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Willward Alexander Sandys-Clarke
Born (1919-06-08)June 8, 1919
Died April 23, 1943(1943-04-23) (aged 23)
Place of birth Southport, Lancashire
Place of death Guiriat El Atach, Tunisia
Buried at Massicault War Cemetery
Allegiance  United Kingdom
Service/branch  British Army
Rank Lieutenant
Unit Loyal Regiment
Battles/wars World War II
Awards Victoria Cross

Willward Alexander Sandys-Clarke VC (8 June 1919 – 23 April 1943) was an English recipient of the Victoria Cross, the highest and most prestigious award for gallantry in the face of the enemy that can be awarded to British and Commonwealth forces. He was educated at Uppingham School.


Sandys-Clarke was a 23 year old lieutenant in The Loyal Regiment, British Army during the Second World War when he was awarded the VC.

On 23 April 1943 at Guiriat El Atach, Tunisia, Lieutenant Clarke's company was counter-attacked and almost wiped out, he being the sole remaining officer. Although wounded in the head, he gathered a composite platoon together and advancing to attack the position again met heavy fire from a machine-gun post. He manoeuvred his men to give covering fire and then tackled the post single-handed, killing or capturing the crew and knocking out the gun. He dealt similarly with two other posts and then led his platoon to the objective, but was killed when he later went forward to tackle two sniper posts single-handed.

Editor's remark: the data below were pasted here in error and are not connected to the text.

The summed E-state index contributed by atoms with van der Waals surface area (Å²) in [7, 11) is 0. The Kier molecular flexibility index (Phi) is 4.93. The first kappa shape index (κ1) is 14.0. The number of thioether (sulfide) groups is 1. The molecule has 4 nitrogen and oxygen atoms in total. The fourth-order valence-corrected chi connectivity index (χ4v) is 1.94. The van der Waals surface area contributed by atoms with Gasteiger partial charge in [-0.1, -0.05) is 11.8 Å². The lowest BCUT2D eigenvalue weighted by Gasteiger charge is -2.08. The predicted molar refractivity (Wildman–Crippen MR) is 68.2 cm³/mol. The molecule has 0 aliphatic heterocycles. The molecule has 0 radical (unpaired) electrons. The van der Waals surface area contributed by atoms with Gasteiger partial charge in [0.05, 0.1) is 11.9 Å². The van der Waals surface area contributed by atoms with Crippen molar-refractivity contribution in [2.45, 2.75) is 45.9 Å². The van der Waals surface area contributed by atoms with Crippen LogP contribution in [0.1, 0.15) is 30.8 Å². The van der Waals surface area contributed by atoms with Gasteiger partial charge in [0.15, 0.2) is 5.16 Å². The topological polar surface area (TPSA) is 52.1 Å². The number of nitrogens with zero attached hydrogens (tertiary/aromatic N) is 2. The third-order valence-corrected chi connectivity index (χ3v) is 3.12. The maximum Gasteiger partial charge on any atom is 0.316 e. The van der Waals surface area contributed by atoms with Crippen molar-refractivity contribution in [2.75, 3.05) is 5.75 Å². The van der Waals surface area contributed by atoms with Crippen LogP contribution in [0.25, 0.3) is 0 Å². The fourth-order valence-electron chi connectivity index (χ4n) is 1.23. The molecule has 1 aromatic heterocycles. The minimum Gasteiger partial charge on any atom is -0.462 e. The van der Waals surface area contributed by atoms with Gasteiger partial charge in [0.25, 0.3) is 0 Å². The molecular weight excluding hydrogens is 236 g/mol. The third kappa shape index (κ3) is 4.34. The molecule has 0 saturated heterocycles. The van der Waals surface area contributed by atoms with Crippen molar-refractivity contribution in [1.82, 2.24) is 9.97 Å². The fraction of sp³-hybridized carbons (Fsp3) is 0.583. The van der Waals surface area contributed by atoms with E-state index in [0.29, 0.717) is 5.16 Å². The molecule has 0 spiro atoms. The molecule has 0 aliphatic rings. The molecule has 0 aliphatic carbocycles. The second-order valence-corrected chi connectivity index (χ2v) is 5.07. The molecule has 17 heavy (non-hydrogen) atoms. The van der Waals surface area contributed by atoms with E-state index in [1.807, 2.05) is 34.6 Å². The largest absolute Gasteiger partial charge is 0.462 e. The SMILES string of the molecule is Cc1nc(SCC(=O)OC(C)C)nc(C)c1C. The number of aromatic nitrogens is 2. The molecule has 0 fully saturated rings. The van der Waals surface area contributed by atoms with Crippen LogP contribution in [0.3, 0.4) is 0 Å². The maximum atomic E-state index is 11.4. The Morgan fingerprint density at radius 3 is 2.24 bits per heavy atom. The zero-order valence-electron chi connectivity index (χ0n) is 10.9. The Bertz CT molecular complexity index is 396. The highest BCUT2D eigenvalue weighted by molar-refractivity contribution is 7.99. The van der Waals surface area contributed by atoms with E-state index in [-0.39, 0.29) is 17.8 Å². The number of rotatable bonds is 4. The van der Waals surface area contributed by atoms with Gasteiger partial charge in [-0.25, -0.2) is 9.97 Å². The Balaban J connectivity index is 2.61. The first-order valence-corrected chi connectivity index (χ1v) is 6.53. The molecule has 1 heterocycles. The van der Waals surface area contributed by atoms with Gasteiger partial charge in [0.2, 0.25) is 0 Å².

Further information

Born in Southport,[1][2] he married Dorothy Irene Deakin at the United Reformed Church in Belmont, Lancashire in 1941,[3] and they lived in Egerton, near Bolton.

Sandys-Clarke was related to four other recipients of the award:

The medal is retained by his family and is not on public display.


External links

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